OPPOSITION Citizens Coalition for Change (CCC) yesterday
said it was now a lot wiser as an opposition and was busy plugging loopholes
for possible vote rigging going into the 2023 elections.
Addressing a Press conference in Harare yesterday, CCC
spokesperson Fadzayi Mahere said they would not continue “whining” over
electoral malpractices by authorities, but had “sharpened strategies” to
outsmart any attempts at rigging the polls.
Mahere also said they had changed tack on engaging African
and other international bodies so as to ensure there was long-term monitoring
of the whole electoral process leading to the polling day.
“We want to assure the citizens that we have lobbied,
(that) we continue to lobby both the Southern African Development Community and
the African Union on these issues,” she said.
“There is need for long-term monitoring of the election
playing field. There is no point in coming before election day to try and
assist with the voting environment when during the period preceding the
elections, our members were being incarcerated, shot, abducted and persecuted.”
Currently, CCC members such as MPs Job Sikhala (Zengeza
West) and Godfrey Sithole (Chitungwiza North) are languishing in remand prison
facing various charges.
Sikhala and Sithole face charges of incitement to violence
in relation to the skirmishes that broke out at the funeral of murdered party
activist Moreblessing Ali in Nyatsime two months ago.
“We have sharpened our approach significantly since the
2018 elections. We took very important lessons, and even in these March
by-elections, this has informed our engagement with the international
community, particularly regional bodies around the electoral processes that are
going to take place in Zimbabwe,” Mahere said.
“We ensured that we have a dossier of information that we
gave them so that they know what is taking place. You are aware that there has
been a shift in approach by the regional bodies on how they manage elections.
We saw what Sadc did in Zambia and Malawi and what it continues to do in other
Mahere said they also wanted to guard against electoral
theft, especially in the rural areas by engaging in an awareness drive on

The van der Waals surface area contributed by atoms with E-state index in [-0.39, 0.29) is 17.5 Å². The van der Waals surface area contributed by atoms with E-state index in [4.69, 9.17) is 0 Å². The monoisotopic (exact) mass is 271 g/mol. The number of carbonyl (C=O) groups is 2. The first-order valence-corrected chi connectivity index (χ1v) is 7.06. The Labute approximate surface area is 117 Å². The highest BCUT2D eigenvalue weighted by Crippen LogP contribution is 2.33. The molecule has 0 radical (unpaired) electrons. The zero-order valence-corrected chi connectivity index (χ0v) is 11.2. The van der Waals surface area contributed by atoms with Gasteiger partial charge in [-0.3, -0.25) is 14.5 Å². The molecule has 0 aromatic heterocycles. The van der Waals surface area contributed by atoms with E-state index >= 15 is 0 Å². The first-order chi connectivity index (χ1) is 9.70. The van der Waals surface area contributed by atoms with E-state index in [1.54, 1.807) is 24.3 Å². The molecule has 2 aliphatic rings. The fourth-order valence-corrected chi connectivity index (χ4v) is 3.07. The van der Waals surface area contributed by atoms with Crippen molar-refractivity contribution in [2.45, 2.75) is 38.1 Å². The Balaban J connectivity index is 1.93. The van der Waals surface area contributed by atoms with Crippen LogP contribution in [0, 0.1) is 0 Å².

“Our polling agents are ready to identify traditional
leaders who would be intimidating citizens. We are not sitting back and
complaining, feeling sorry for ourselves. We do have strategies in place, but
that does not take away the constitutional obligation of the Zimbabwe Electoral
Commission (Zec) to monitor these events to ensure that all parties comply with
the code of conduct,” she said.
CCC secretary for elections Ian Makone called on Zec to
conduct another voter registration blitz to ensure that more eligible voters
participate in next year’s elections.
“We are saying to Zec, and I hope we all collectively make
that same point, we require them to institute a further voter registration
blitz,” Makone said.
“We want to go to the extent whereby there is a commitment
of when that blitz is going to be, a commitment over the voter education
because if we don’t, I worry that this generation, which is your generation,
will not be part of the decision-making that takes place next year.”
Zec spokesperson Jasper Mangwana requested questions in
writing, but had not yet responded by the time of going to print.
CCC has raised various complaints against Zec for failing
to put in place measures that promote a level political playing field for a
credible election in 2023.
Some of the complaints against Zec surround the voters
roll, but the elections management body on Wednesday said the country had a
perfect document. Newsday